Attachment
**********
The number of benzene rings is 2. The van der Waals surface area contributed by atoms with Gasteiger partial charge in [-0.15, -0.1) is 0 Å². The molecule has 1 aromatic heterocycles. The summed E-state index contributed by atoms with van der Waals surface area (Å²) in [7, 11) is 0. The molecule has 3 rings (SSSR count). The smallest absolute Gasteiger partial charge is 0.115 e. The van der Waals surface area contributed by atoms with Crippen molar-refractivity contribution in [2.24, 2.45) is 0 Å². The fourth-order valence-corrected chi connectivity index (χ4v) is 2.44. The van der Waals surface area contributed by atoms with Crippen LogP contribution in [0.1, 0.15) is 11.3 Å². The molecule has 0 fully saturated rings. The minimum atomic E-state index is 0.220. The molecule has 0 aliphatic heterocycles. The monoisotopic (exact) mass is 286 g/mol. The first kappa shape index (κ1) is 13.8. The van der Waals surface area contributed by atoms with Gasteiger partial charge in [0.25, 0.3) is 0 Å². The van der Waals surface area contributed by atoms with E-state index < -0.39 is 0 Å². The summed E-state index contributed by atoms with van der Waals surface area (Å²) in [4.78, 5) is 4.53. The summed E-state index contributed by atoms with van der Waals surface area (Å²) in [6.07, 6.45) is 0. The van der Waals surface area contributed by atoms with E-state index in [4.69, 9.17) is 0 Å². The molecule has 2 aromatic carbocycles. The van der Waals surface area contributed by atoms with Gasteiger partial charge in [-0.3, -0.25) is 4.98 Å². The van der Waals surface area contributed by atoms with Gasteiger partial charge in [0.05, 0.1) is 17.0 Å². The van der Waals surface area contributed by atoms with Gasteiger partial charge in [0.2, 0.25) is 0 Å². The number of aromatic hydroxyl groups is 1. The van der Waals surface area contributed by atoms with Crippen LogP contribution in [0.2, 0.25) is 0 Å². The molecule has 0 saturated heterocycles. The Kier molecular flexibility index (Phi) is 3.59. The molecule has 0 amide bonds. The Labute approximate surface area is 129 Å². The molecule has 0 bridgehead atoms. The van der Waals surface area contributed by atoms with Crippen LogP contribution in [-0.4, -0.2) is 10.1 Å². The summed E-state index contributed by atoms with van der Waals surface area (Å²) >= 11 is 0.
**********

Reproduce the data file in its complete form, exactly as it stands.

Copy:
The number of benzene rings is 2. The van der Waals surface area contributed by atoms with Gasteiger partial charge in [-0.15, -0.1) is 0 Å². The molecule has 1 aromatic heterocycles. The summed E-state index contributed by atoms with van der Waals surface area (Å²) in [7, 11) is 0. The molecule has 3 rings (SSSR count). The smallest absolute Gasteiger partial charge is 0.115 e. The van der Waals surface area contributed by atoms with Crippen molar-refractivity contribution in [2.24, 2.45) is 0 Å². The fourth-order valence-corrected chi connectivity index (χ4v) is 2.44. The van der Waals surface area contributed by atoms with Crippen LogP contribution in [0.1, 0.15) is 11.3 Å². The molecule has 0 fully saturated rings. The minimum atomic E-state index is 0.220. The molecule has 0 aliphatic heterocycles. The monoisotopic (exact) mass is 286 g/mol. The first kappa shape index (κ1) is 13.8. The van der Waals surface area contributed by atoms with Gasteiger partial charge in [0.25, 0.3) is 0 Å². The van der Waals surface area contributed by atoms with E-state index < -0.39 is 0 Å². The summed E-state index contributed by atoms with van der Waals surface area (Å²) in [4.78, 5) is 4.53. The summed E-state index contributed by atoms with van der Waals surface area (Å²) in [6.07, 6.45) is 0. The van der Waals surface area contributed by atoms with E-state index in [4.69, 9.17) is 0 Å². The molecule has 2 aromatic carbocycles. The van der Waals surface area contributed by atoms with Gasteiger partial charge in [-0.3, -0.25) is 4.98 Å². The van der Waals surface area contributed by atoms with Gasteiger partial charge in [0.05, 0.1) is 17.0 Å². The van der Waals surface area contributed by atoms with Gasteiger partial charge in [0.2, 0.25) is 0 Å². The number of aromatic hydroxyl groups is 1. The van der Waals surface area contributed by atoms with Crippen LogP contribution in [0.2, 0.25) is 0 Å². The molecule has 0 saturated heterocycles. The Kier molecular flexibility index (Phi) is 3.59. The molecule has 0 amide bonds. The Labute approximate surface area is 129 Å². The molecule has 0 bridgehead atoms. The van der Waals surface area contributed by atoms with Crippen LogP contribution in [-0.4, -0.2) is 10.1 Å². The summed E-state index contributed by atoms with van der Waals surface area (Å²) >= 11 is 0.